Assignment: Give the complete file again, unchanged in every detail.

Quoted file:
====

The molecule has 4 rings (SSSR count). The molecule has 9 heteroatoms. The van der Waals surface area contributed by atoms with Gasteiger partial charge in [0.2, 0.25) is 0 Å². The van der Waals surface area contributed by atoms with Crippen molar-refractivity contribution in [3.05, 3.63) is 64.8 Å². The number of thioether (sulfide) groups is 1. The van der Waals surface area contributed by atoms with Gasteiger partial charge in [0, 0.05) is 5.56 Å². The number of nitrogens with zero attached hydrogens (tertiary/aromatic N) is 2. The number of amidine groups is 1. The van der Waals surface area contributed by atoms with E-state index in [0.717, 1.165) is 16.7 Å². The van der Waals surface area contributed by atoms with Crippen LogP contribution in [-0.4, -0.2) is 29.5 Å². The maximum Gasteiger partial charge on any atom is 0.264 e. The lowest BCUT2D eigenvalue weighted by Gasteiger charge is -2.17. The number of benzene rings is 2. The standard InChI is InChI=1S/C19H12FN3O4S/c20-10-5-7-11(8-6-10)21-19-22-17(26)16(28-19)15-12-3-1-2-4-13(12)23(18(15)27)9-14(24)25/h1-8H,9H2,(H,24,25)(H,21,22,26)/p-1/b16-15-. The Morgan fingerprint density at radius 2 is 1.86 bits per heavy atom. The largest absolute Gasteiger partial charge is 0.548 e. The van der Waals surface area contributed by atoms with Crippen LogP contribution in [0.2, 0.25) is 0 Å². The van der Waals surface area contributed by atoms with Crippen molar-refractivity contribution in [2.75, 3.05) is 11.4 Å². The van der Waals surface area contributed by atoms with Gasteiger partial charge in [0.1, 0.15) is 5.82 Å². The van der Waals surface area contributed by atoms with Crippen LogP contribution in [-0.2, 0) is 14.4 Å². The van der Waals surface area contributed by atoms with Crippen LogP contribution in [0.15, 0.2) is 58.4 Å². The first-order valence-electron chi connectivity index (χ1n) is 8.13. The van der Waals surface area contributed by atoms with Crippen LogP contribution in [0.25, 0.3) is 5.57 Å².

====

The molecule has 4 rings (SSSR count). The molecule has 9 heteroatoms. The van der Waals surface area contributed by atoms with Gasteiger partial charge in [0.2, 0.25) is 0 Å². The van der Waals surface area contributed by atoms with Crippen molar-refractivity contribution in [3.05, 3.63) is 64.8 Å². The number of thioether (sulfide) groups is 1. The van der Waals surface area contributed by atoms with Gasteiger partial charge in [0, 0.05) is 5.56 Å². The number of nitrogens with zero attached hydrogens (tertiary/aromatic N) is 2. The number of amidine groups is 1. The van der Waals surface area contributed by atoms with E-state index in [0.717, 1.165) is 16.7 Å². The van der Waals surface area contributed by atoms with Crippen LogP contribution in [-0.4, -0.2) is 29.5 Å². The maximum Gasteiger partial charge on any atom is 0.264 e. The lowest BCUT2D eigenvalue weighted by Gasteiger charge is -2.17. The number of benzene rings is 2. The standard InChI is InChI=1S/C19H12FN3O4S/c20-10-5-7-11(8-6-10)21-19-22-17(26)16(28-19)15-12-3-1-2-4-13(12)23(18(15)27)9-14(24)25/h1-8H,9H2,(H,24,25)(H,21,22,26)/p-1/b16-15-. The Morgan fingerprint density at radius 2 is 1.86 bits per heavy atom. The largest absolute Gasteiger partial charge is 0.548 e. The van der Waals surface area contributed by atoms with Crippen LogP contribution in [0.2, 0.25) is 0 Å². The van der Waals surface area contributed by atoms with Crippen molar-refractivity contribution in [2.75, 3.05) is 11.4 Å². The van der Waals surface area contributed by atoms with Gasteiger partial charge in [0.1, 0.15) is 5.82 Å². The van der Waals surface area contributed by atoms with Crippen LogP contribution in [-0.2, 0) is 14.4 Å². The van der Waals surface area contributed by atoms with Crippen LogP contribution in [0.15, 0.2) is 58.4 Å². The first-order valence-electron chi connectivity index (χ1n) is 8.13. The van der Waals surface area contributed by atoms with Crippen LogP contribution in [0.25, 0.3) is 5.57 Å².